An Informational Brief on Polymer Machining
One of the high-performance thermoplastics that AIP works with is ULTEM: a PEI, or polyetherimide. ULTEM was developed by General Electric Plastics Division (Now SABIC) back in the early 1980s. Polyetherimide (PEI) is an amorphous, amber-to-transparent thermoplastic.
Among other uses, ULTEM is popularly used in medical instrument components, aircraft interiors, missile and defense-related components, electrical insulation parts, and semiconductor equipment components.
AIP has over 35 years of experience machining complex components from ULTEM and various other thermoplastic materials. We are providing this Machining ULTEM as yet another insightful technical brief about our polymer component manufacturing process, and how it differs from that of metal machining or injection molding.
Plastic CNC Machining
Before discussing the process of machining ULTEM, it’s important to understand exactly what plastic machining is.
CNC (Computer Numerical Control) machining is a process in the manufacturing sector that involves the use of computers to control machine tools. In the case of plastic machining, this involves the precise removal of layers from a plastic sheet, rod, tube or near net molded blank.
The early history of CNC machining is almost as complex as a modern CNC system. The earliest version of computer numerical control (CNC) technology was developed shortly after World War II as a reliable, repeatable way to manufacture more accurate and complex parts for the aircraft industry. Numerical control—the precursor to CNC—was developed by John Parsons as a method of producing integrally stiffened aircraft skins.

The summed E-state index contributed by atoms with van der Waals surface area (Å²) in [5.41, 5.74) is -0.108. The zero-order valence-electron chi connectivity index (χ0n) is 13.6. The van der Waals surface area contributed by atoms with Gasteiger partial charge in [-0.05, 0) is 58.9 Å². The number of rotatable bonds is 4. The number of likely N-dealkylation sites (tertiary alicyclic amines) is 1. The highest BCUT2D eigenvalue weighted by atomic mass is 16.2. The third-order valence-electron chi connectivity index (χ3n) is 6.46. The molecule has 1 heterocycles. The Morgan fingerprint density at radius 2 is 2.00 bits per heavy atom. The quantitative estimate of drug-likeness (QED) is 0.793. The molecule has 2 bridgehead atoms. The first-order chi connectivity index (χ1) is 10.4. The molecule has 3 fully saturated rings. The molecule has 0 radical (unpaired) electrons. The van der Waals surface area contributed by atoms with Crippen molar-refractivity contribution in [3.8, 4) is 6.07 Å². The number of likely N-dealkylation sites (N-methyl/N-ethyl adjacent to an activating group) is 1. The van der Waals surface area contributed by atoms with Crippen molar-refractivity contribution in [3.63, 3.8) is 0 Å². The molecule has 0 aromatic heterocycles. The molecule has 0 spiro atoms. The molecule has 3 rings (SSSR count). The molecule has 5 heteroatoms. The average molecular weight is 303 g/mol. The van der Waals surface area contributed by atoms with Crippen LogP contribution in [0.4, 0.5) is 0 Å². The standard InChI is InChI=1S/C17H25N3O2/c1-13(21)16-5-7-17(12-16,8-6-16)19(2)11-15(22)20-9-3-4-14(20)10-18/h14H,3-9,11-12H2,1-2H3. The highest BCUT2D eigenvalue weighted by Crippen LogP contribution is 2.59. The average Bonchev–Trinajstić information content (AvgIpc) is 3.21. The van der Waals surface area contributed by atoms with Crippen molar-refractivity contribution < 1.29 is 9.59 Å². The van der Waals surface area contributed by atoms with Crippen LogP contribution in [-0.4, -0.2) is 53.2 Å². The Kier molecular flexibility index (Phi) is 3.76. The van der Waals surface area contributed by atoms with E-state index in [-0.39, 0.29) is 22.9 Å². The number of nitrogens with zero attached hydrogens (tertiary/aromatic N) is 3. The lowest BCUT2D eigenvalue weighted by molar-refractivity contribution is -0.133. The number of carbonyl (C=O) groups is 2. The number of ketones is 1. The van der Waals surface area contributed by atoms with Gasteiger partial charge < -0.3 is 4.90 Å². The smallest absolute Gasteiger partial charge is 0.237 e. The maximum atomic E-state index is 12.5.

Parsons, while working at his father’s Traverse City, Michigan-based Parsons Corp., had previously collaborated on the development of a system for producing helicopter rotor blade templates. Using an IBM 602A multiplier to calculate airfoil coordinates, and inputting this data to a Swiss jig borer, it was possible to produce templates from data on punched cards.
Parsons’ work lead to numerous Air Force research projects at the Massachusetts Institute of Technology (MIT) starting in 1949. Following extensive research and development, an experimental milling machine was constructed at MIT’s Servomechanisms Laboratory.
Due to the many different kinds of polymers and composites, it’s important to have strong technical expertise of polymer materials when machining plastic components; some plastics are brittle, for example, while others cut similarly to metal. The challenge of plastics is their wide range of mechanical and thermal properties which result in varying behavior when machined. Therefore, it’s important to understand the polymer structure and properties of ULTEM if you’re machining it.
Thermoplastics vs Thermosets
When it comes to polymers, you have two basic types: thermoplastics and thermosets. It’s crucial to know which one you’re working with due to distinct differences between how these two main polymer categories react to chemicals and temperature.
Thermoplastics soften when heated and become more fluid as additional heat is applied. The curing process is completely reversible as no chemical bonding takes place. This characteristic allows thermoplastics to be remolded and recycled without negatively affecting the material’s physical properties.
They possess the following properties:
- -Good Resistance to Creep
- -Soluble in Certain Solvents
- -Swell in Presence of Certain Solvents
- -Allows for Plastic Deformation when Heated
Thermosets plastics contain polymers that cross-link together during the curing process to form an irreversible chemical bond. The cross-linking process eliminates the risk of the product re-melting when heat is applied, making thermosets ideal for high-heat applications such as electronics and appliances.
They possess the following properties:
- -High Resistance to Creep
- -Cannot Melt
- -Rarely Swell in Presence of Solvents
Phenolic, Bakelite, Vinyl Ester and Epoxy materials would be considered examples of a thermoset, while ULTEM, PEEK, DELRIN and Polycarbonate materials are examples of thermoplastics.
The thermoplastic category of polymers is further categorized into Amorphous and Crystalline polymers per the figure below: